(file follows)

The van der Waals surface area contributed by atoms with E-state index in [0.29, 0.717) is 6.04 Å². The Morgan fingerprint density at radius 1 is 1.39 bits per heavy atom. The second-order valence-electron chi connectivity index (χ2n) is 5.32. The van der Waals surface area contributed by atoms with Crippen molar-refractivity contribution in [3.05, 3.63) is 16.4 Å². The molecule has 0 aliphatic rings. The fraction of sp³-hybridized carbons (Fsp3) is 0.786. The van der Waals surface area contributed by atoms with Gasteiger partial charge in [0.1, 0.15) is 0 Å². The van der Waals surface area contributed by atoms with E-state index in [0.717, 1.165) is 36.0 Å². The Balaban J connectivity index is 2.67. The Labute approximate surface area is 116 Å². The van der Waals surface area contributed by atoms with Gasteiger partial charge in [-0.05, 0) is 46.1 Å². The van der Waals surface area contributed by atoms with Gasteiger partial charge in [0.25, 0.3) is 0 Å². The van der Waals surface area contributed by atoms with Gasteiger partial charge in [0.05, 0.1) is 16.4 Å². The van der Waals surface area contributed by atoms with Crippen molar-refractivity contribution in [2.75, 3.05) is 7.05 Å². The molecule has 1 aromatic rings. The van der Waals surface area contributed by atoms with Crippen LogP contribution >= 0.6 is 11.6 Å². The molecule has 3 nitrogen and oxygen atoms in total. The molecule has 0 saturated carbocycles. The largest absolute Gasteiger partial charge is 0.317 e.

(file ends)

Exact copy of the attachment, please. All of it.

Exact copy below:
The van der Waals surface area contributed by atoms with E-state index in [0.29, 0.717) is 6.04 Å². The Morgan fingerprint density at radius 1 is 1.39 bits per heavy atom. The second-order valence-electron chi connectivity index (χ2n) is 5.32. The van der Waals surface area contributed by atoms with Crippen molar-refractivity contribution in [3.05, 3.63) is 16.4 Å². The molecule has 0 aliphatic rings. The fraction of sp³-hybridized carbons (Fsp3) is 0.786. The van der Waals surface area contributed by atoms with Gasteiger partial charge in [0.1, 0.15) is 0 Å². The van der Waals surface area contributed by atoms with E-state index in [0.717, 1.165) is 36.0 Å². The Balaban J connectivity index is 2.67. The Labute approximate surface area is 116 Å². The van der Waals surface area contributed by atoms with Gasteiger partial charge in [-0.05, 0) is 46.1 Å². The van der Waals surface area contributed by atoms with Gasteiger partial charge in [0.25, 0.3) is 0 Å². The van der Waals surface area contributed by atoms with Gasteiger partial charge in [0.05, 0.1) is 16.4 Å². The van der Waals surface area contributed by atoms with Crippen molar-refractivity contribution in [2.75, 3.05) is 7.05 Å². The molecule has 1 aromatic rings. The van der Waals surface area contributed by atoms with Crippen LogP contribution >= 0.6 is 11.6 Å². The molecule has 3 nitrogen and oxygen atoms in total. The molecule has 0 saturated carbocycles. The largest absolute Gasteiger partial charge is 0.317 e.